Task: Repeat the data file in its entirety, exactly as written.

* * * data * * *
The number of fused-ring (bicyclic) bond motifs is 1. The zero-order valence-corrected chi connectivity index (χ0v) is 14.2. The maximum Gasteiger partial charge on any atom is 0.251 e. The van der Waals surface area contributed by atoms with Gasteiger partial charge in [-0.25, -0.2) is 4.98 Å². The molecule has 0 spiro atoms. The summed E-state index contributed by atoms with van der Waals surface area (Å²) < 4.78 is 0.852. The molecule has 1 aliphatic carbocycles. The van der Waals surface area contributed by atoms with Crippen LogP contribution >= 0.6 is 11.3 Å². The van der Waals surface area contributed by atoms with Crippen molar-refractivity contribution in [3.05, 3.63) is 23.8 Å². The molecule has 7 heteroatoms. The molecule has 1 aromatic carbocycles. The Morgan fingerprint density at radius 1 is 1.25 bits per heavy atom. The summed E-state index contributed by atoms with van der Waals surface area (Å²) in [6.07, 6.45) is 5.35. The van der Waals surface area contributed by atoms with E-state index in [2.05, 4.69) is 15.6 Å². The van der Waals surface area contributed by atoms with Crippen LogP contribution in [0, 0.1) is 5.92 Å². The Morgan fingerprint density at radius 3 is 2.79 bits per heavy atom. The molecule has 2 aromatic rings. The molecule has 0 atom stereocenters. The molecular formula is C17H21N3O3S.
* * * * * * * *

The number of fused-ring (bicyclic) bond motifs is 1. The zero-order valence-corrected chi connectivity index (χ0v) is 14.2. The maximum Gasteiger partial charge on any atom is 0.251 e. The van der Waals surface area contributed by atoms with Gasteiger partial charge in [-0.25, -0.2) is 4.98 Å². The molecule has 0 spiro atoms. The summed E-state index contributed by atoms with van der Waals surface area (Å²) < 4.78 is 0.852. The molecule has 1 aliphatic carbocycles. The van der Waals surface area contributed by atoms with Crippen LogP contribution >= 0.6 is 11.3 Å². The van der Waals surface area contributed by atoms with Crippen molar-refractivity contribution in [3.05, 3.63) is 23.8 Å². The molecule has 7 heteroatoms. The molecule has 1 aromatic carbocycles. The Morgan fingerprint density at radius 1 is 1.25 bits per heavy atom. The summed E-state index contributed by atoms with van der Waals surface area (Å²) in [6.07, 6.45) is 5.35. The van der Waals surface area contributed by atoms with E-state index in [2.05, 4.69) is 15.6 Å². The van der Waals surface area contributed by atoms with Crippen LogP contribution in [0, 0.1) is 5.92 Å². The Morgan fingerprint density at radius 3 is 2.79 bits per heavy atom. The molecule has 2 aromatic rings. The molecule has 0 atom stereocenters. The molecular formula is C17H21N3O3S.